Darcy Lewis Design

Adventures in "Good Enough" Design

Archive for the tag “cheese”

Nummy Pear and Cheese Tarts!

As usual, I forgot to take good photos, in fact, this was the only photo I managed before two entire tarts were devoured…. And you can’t even see the beautifully fanned out fruit slices I’d put on here…   Nonetheless, so yummy, I’m posting the recipe.

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I had a bunch of pears and some apples that were ripening faster than I could eat them, so I decided to make two tarts. They had very different flavor profiles, and opinion has been pretty evenly split on which one tasters prefer….  These are good warm and fresh, but possibly even better cold the next day…  Both very easy to throw together and I even made the second one (shown above) while people were waiting for their tea.

Fruit Tart with Blackberry Honey Goat Cheese

*  1 package puff pastry dough (there are 2 packages to a box) – room temperature
*  1 +-7oz package honey-flavored goat cheese (I like the Celebrity Int’l brand pack of 3 flavors from Costco) – softened
*  4 pears/apples/other – or some combination thereof.  I used 2 pears and 2 apples. – Halved, cored, and finely sliced – sprinkle with lemon juice to keep their color.
*  2 Tbl blackberry jelly or other fruity jam/jelly/preserves
*  1 tsp vanilla extract (optional – good to use if your goat cheese is plain)
*  1 tsp cinnamon
*  1 pinch nutmeg or cloves
*  1 tsp ginger

Pre-heat oven to 350 degrees.
Cream together the goat cheese, jam, vanilla, cinnamon, nutmeg, and ginger, until totally mixed, soft, and spreadable.
Take the puff pastry dough, and unfold it.  Butter a glass or metal baking pan (9″x12″ fits nicely) and place the dough in it to line. Should fully cover the bottom and go slightly up the sides.
Spread the goat cheese mix over the bottom of the dough, covering as evenly as possible.
Take the sliced fruit and fan it out attractively, and arrange over the cheese.
Top with a sprinkle of turbinado sugar or take 4 Tbl of jam and heat a little to melt (about 10-15 seconds in the microwave is usually good) then use a teaspoon to drizzle over the top of the prepped tart, or use a drizzle of honey.

Bake until pastry looks done – about 30 minutes.  Note, many of the puff pastry brands don’t really turn golden brown, so don’t let them burn waiting for that elusive stage.  The pastry should have a touch of color and be flaky to the poke, not soft and giving.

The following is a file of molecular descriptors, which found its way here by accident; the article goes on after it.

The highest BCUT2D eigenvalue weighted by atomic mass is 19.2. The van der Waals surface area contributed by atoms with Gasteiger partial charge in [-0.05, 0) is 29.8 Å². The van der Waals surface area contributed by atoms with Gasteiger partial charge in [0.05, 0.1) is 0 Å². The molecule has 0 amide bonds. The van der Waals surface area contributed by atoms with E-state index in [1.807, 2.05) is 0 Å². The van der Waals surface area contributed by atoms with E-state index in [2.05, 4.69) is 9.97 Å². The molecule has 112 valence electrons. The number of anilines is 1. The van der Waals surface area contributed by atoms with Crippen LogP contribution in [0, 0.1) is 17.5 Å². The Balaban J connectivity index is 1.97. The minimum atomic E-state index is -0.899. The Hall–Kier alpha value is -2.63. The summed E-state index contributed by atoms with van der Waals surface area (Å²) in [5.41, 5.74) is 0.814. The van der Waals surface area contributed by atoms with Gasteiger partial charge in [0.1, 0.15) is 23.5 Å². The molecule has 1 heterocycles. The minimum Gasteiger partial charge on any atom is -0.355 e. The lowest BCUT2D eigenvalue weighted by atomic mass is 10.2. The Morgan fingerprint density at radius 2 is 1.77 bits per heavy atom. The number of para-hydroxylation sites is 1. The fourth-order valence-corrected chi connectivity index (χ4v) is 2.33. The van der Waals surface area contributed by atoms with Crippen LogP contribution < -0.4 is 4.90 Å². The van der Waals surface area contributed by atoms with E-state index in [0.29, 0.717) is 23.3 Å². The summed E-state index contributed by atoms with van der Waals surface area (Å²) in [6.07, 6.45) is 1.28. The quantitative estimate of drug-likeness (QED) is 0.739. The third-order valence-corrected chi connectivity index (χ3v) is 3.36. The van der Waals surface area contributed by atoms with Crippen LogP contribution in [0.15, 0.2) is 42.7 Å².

Fruit Tart with Apricot and Sage Cheese (Darcy’s favorite)

*  1 package puff pastry dough (there are 2 packages to a box) – room temperature
*  4 Tbl coarse-cut orange marmelade
*  1 4oz package Montchevre Apricot and Sage Goat Cheese Crumbles (from Kroger) – softened (or add 1 package of plain goat cheese if you want extra cheesey!)
*  4 pears/apples/other – or some combination thereof.  I used 2 apples and 2 pears. – Halved, cored, and finely sliced – sprinkle with lemon juice to keep their color.
* 4 Tbl Chinese Quince Tea with Honey (see note below)

Pre-heat oven to 350 degrees.
Take the puff pastry dough, and unfold it.  Butter a glass or metal baking pan (9″x12″ fits nicely) and place the dough in it to line. Should fully cover the bottom and go slightly up the sides.
Soften the marmalade slightly (about 10 seconds in the microwave should do) and spread it on the bottom of the dough, try to cover evenly.
Sprinkle the entire container of goat cheese over the bottom of the dough, covering as evenly as possible. (add the second container of plain cheese here if you want more cheesiness).
Take the sliced fruit and fan it out attractively, and arrange over the cheese.
Top with the Chinese Quince Tea, drizzled over the top.

Bake until pastry looks done – about 30 minutes.  Note, many of the puff pastry brands don’t really turn golden brown, so don’t let them burn waiting for that elusive stage.  The pastry should have a touch of color and be flaky to the poke, not soft and giving.

NOTE:  Chinese Quince Tea is available in Asian markets and is like a watery marmalade.  If you’re not familiar with the quince fruit, it’s like a very hard apple that is largely inedible in its raw form but widely used around the world (except in the US) in teas, jams, liquors, and more.  It has a delicious citron-y aroma, but very little flavor.  However, when processed, the taste is kind of a combination of apple and citron.  The Chinese Quince Tea with Honey I buy is ready to be mixed with plain hot water for an instant hot toddy, but is also excellent in all kinds of baking. Here is a photo of the particular version I use:quince tea with honey

As usual, if you make any of these, please tell us about it!

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